For around half of Lubbock County's grain sorghum producers they are just waiting.
Waiting for the weather to cooperate, waiting for their grain to dry out and waiting to get the opportunity of firing up the combine and going to work in the field.
Chris Cogburn, the Strategic Business Director at National Sorghum Producers here in Lubbock, said the crop that we are waiting to harvest was planted behind failed cotton.
"We're probably around 50 percent harvested out," Cogburn said. "Some of the stuff that's already been cut is probably what was planted intentionally earlier before we had the big hail out on the cotton. And so that intentional sorghum reached maturity first so it's already cut out. You've got quite a bit now that is the stuff that was planted after the failed cotton."
Getting the crop harvested is step number one, then next is loading up the grain and taking it to the grain elevator to unload.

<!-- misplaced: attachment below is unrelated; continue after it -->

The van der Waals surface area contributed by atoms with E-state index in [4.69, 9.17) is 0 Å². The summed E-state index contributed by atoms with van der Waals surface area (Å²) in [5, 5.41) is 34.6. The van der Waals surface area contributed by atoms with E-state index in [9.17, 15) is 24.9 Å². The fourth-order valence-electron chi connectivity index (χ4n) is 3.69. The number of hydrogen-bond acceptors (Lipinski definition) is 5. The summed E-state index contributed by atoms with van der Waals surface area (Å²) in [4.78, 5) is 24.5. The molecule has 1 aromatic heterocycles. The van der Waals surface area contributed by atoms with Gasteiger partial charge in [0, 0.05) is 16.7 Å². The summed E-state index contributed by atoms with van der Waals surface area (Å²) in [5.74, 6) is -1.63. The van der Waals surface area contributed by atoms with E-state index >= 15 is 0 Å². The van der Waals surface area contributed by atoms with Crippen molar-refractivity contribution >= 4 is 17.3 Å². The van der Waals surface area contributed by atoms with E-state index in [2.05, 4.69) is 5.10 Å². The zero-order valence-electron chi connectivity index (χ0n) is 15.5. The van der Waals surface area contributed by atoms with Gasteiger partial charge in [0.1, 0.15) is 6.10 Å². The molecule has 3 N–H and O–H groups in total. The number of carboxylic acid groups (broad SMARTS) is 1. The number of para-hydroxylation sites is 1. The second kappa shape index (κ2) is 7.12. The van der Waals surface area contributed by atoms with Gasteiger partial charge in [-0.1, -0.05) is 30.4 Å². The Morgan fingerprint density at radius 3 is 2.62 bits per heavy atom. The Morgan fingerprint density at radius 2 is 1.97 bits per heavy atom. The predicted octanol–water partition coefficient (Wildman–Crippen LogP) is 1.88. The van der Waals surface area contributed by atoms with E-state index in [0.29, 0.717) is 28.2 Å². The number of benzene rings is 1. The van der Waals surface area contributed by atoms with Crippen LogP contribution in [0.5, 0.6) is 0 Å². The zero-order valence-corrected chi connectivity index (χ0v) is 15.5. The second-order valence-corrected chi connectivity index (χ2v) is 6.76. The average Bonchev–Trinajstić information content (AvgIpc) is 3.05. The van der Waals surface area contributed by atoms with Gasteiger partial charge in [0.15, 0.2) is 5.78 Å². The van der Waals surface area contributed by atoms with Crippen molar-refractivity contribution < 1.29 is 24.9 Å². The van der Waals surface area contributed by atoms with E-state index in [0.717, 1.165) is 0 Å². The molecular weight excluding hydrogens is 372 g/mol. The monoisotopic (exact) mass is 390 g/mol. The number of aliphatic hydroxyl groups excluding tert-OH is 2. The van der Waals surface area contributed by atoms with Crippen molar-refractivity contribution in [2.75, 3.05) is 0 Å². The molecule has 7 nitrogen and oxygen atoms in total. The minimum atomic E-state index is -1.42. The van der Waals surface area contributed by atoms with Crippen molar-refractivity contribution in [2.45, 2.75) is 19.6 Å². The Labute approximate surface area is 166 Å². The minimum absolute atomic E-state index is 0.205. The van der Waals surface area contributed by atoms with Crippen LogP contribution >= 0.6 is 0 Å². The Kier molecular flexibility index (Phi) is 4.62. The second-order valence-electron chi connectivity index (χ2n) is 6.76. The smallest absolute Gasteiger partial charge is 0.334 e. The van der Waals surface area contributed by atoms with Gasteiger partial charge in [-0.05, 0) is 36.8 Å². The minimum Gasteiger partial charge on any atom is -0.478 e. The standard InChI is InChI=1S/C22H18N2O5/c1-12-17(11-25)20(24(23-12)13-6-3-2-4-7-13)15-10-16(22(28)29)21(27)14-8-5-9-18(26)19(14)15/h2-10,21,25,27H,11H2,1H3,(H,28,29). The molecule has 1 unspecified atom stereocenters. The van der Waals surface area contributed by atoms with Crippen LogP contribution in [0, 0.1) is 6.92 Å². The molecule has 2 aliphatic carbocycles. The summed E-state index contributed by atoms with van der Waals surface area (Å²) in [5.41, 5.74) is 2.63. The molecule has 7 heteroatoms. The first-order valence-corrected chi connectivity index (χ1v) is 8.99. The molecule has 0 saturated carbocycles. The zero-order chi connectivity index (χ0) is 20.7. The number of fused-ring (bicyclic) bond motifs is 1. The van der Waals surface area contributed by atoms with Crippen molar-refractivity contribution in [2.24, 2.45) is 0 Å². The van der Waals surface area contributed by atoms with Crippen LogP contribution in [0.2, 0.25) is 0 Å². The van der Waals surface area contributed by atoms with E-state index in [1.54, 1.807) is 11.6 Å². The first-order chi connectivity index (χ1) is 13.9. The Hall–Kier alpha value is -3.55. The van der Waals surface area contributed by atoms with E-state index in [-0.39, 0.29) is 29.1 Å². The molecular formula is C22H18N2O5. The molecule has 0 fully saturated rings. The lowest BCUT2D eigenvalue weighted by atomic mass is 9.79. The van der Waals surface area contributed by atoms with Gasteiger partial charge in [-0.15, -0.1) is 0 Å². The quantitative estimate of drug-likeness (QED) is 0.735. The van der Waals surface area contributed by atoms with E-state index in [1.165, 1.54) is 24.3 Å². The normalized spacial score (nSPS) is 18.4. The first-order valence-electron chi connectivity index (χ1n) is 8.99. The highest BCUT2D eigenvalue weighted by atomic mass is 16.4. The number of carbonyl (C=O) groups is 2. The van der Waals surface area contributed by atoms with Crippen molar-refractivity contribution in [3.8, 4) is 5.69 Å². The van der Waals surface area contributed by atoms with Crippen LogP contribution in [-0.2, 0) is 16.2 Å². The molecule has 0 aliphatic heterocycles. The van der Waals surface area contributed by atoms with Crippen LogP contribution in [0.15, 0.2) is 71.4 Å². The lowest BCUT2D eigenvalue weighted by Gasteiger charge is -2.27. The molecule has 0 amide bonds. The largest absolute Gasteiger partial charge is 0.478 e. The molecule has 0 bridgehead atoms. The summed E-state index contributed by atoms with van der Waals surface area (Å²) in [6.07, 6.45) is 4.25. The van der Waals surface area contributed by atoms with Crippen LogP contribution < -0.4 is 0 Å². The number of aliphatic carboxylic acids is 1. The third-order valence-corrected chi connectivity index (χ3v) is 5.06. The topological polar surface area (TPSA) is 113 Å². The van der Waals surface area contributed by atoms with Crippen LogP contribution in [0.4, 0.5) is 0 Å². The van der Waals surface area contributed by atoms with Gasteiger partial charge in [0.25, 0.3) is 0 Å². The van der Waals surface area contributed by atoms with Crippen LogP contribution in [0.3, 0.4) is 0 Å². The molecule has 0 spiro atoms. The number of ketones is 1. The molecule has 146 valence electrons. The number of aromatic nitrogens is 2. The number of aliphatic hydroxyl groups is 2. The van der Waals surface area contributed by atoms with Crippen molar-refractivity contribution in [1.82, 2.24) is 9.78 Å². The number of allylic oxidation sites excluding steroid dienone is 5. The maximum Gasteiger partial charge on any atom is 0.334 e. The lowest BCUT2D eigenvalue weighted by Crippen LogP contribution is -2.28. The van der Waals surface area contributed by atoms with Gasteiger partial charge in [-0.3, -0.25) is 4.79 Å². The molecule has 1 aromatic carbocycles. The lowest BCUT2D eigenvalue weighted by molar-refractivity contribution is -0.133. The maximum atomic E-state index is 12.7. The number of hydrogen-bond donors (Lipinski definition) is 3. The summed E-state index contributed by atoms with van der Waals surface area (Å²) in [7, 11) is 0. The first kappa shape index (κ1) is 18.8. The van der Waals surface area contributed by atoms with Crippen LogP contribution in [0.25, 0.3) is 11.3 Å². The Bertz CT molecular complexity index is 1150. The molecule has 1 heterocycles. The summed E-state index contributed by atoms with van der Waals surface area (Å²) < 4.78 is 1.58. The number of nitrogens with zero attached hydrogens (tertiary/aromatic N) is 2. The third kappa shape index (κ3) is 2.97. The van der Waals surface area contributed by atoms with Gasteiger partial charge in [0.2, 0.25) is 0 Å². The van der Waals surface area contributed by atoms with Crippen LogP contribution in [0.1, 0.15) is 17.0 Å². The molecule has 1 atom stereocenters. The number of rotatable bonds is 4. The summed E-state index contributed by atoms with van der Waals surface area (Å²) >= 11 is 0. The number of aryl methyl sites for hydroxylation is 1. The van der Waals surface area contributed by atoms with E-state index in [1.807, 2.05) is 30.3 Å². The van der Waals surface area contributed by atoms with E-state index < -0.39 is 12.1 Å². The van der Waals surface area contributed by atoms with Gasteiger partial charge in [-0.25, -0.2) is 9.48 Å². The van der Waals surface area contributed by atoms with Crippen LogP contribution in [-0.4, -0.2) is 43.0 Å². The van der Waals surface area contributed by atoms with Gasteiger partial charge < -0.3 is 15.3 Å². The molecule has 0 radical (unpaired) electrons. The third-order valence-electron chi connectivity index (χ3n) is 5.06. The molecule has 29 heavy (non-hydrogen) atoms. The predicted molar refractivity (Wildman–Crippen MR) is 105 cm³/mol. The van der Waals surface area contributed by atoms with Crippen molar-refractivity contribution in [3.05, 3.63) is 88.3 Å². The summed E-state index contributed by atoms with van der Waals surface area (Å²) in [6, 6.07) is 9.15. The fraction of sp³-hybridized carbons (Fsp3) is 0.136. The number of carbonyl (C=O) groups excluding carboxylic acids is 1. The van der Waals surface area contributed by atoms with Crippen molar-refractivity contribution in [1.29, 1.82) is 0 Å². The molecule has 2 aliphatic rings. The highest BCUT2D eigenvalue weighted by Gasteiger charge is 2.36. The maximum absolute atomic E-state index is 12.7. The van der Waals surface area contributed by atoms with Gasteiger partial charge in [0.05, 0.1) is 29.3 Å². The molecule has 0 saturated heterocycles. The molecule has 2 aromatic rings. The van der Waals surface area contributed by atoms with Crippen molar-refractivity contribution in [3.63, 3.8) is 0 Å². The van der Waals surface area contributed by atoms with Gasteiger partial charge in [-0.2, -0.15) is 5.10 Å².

And Cogburn told us the reports from the grain elevators on the grain sorghum coming out of the field has been so far so good.
"Quality seems to be good," Cogburn said. "We haven't heard anything bad or low test weights. I mean you come across a field every now and then, that's kind of normal. You don't know what happened in that particular situation. But overall test weights seem to be really good."
There is a good amount of grain sorhum still standing in the fields and for those producers to have a chance to get out and harvest the weather will need to cooperate in the next few weeks.
"A freeze is what we need," Cogburn said. "If we could get a really hard freeze to kill the plant completely, and that stuff dry down it wouldn't take them long to get threw with their harvest. And as far as weather, you know we need to avoid any kind of big snow storm, which they're not calling for any time soon, or any kind of big rain storm, I think we'll be fine."
Once the grain is ready the combines will get rolling and Cogburn hopes that this year begins a trend on the South Plains of having a good amount of grain sorghum acres each season.
The recently re-opened Diamond Ethanol Plant west of Lubbock is still accepting all of the local grain sorghum they can get further driving incentive for area farmers.